As athletes, we tend to focus primarily on physical stress – the way that our daily lives and our training affects our bodies. Unfortunately, the tendency is to largely ignore the mental aspect of this equation.
In reality, mental stress can have a huge impact on your health and physical performance. Short bursts of the so-called “stress hormone” cortisol are a natural part of your body’s fight-or-flight response and are intended to suppress certain biological systems that are not absolutely essential in an emergency situation. While this changes everything from your immune system to your reproductive system, the impact of real interest to athletes is what cortisol does to body composition. Just in case you’re going to need it down the road, cortisol tells your brain that it’s time to start creating – and holding on to abdominal fat. At the same time, cortisol triggers a state of catabolism which causes your body to breakdown muscle for fuel. While this happens on a small, nearly undetectable scale nearly every day, when cortisol levels are chronically high – as can happen through extended physical and/or emotional stress – body composition and athletic performance can be severely affected.
Of course, there are tons of different techniques to manage stress out there. A recent study published in the journal Psychoneuroendocrinology looked specifically at something called “dispositional mindfulness” – the ability to be aware of your experiences in an accepting and nonjudgemental way.
The Way You See It
Specifically, the researchers were curious as to why two people can experience the same level of self-rated mental stress and yet have such varying physiological responses to it. For four mornings, the group of 43 female subjects were asked to describe their levels of perceived stress, anxiety and negative feelings. The researchers also asked the women if they were able to accept the negativity without judgement. Perhaps most interestingly, the researchers also monitored the subjects’ cortisol levels within the 45 minutes after waking up.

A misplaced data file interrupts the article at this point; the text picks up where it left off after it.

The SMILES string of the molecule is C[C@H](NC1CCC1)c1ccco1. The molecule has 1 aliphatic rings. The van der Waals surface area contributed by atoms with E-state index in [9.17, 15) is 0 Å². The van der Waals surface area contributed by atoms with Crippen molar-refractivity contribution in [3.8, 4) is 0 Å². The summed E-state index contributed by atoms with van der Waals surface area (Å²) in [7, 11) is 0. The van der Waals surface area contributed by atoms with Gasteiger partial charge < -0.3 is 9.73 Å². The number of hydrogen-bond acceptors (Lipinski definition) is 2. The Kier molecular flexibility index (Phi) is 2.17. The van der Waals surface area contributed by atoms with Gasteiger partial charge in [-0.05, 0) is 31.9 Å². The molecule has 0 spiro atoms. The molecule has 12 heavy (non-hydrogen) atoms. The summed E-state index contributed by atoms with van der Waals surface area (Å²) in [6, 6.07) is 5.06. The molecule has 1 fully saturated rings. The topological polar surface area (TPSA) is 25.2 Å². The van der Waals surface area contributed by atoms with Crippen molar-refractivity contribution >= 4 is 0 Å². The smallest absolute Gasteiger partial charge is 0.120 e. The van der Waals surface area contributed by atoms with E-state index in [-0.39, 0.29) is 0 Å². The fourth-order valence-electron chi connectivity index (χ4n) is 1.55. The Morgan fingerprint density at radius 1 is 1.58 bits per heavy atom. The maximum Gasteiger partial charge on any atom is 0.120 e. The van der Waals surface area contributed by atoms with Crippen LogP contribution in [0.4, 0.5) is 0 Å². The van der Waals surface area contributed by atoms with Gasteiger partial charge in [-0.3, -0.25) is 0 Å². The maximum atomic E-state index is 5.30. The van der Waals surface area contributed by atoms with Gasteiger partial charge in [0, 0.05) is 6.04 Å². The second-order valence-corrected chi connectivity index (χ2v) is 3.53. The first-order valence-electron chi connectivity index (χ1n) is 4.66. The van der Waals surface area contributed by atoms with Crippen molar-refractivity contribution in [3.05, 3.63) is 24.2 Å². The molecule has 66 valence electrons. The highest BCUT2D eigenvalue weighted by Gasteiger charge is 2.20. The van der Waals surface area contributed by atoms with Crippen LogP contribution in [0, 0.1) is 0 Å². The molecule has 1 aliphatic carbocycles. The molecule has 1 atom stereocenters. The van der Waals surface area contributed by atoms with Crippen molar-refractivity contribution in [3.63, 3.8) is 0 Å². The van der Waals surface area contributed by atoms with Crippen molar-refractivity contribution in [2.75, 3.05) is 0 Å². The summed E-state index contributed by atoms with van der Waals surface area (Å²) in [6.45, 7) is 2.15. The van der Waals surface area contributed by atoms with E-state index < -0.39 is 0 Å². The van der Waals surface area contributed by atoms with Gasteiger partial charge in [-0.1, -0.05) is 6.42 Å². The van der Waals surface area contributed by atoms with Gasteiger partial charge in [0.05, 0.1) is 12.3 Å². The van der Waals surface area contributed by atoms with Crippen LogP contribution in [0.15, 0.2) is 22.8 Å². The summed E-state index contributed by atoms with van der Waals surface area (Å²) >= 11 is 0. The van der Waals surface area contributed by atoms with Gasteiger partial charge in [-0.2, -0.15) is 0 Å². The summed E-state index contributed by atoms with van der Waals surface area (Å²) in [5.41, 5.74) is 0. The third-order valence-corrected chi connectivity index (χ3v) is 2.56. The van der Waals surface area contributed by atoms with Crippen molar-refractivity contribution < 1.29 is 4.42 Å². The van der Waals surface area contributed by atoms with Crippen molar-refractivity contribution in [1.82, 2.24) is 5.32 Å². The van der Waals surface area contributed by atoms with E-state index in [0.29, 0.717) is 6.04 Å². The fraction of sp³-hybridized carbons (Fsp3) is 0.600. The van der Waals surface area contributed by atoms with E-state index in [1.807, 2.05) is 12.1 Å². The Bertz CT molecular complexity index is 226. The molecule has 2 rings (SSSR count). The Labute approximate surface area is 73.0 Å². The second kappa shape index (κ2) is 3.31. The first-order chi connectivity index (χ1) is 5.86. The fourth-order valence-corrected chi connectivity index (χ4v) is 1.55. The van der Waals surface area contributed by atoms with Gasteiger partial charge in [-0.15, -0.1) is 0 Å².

Once the data was compiled and analyzed, it became clear that the women who were more articulate about their thoughts and emotions had lower cortisol levels then those who had difficulty expressing and accepting their internal experiences.
Of course, this is just a preliminary study – limited by the use of self-reporting and small sample size – but it still proves an interesting point: The key to managing stress is not avoiding negative thoughts altogether. Instead, we have to learn to process these emotions in a healthful way.
A related study out of Brown University also found that dispositional mindfulness can improve your overall health, even reducing markers of cardiovascular disease.
How To Do It
Unfortunately, this is not a skill that comes easily to everyone. Many people find it difficult to simply experience negative thoughts or emotions, rather than fighting them. With practice, though, this habit can be changed through meditation and mindful exercise. Apart of these disciplines, however, there haven’t been a lot of options for people wanting to improve their dispositional mindfulness.
Interestingly, a study published in Mental Health and Physical Activity compared the impact of both relaxation training and aerobic exercise on the mindfulness of 149 men over 12 weeks. Surprisingly, the relaxation group saw no improvements in dispositional mindfulness. The aerobic group, however, did – lending support to the idea of running to clear your head.
Learning to process emotional stress, instead of ignoring or rejecting it, can help to reduce the severity of cortisol spikes and improve your overall health. While there are many ways to do this, sticking to your routine of cardiovascular training could be a big step. Of course, if that isn’t doing it for you, you might try a mindful exercise style like yoga or Pilates.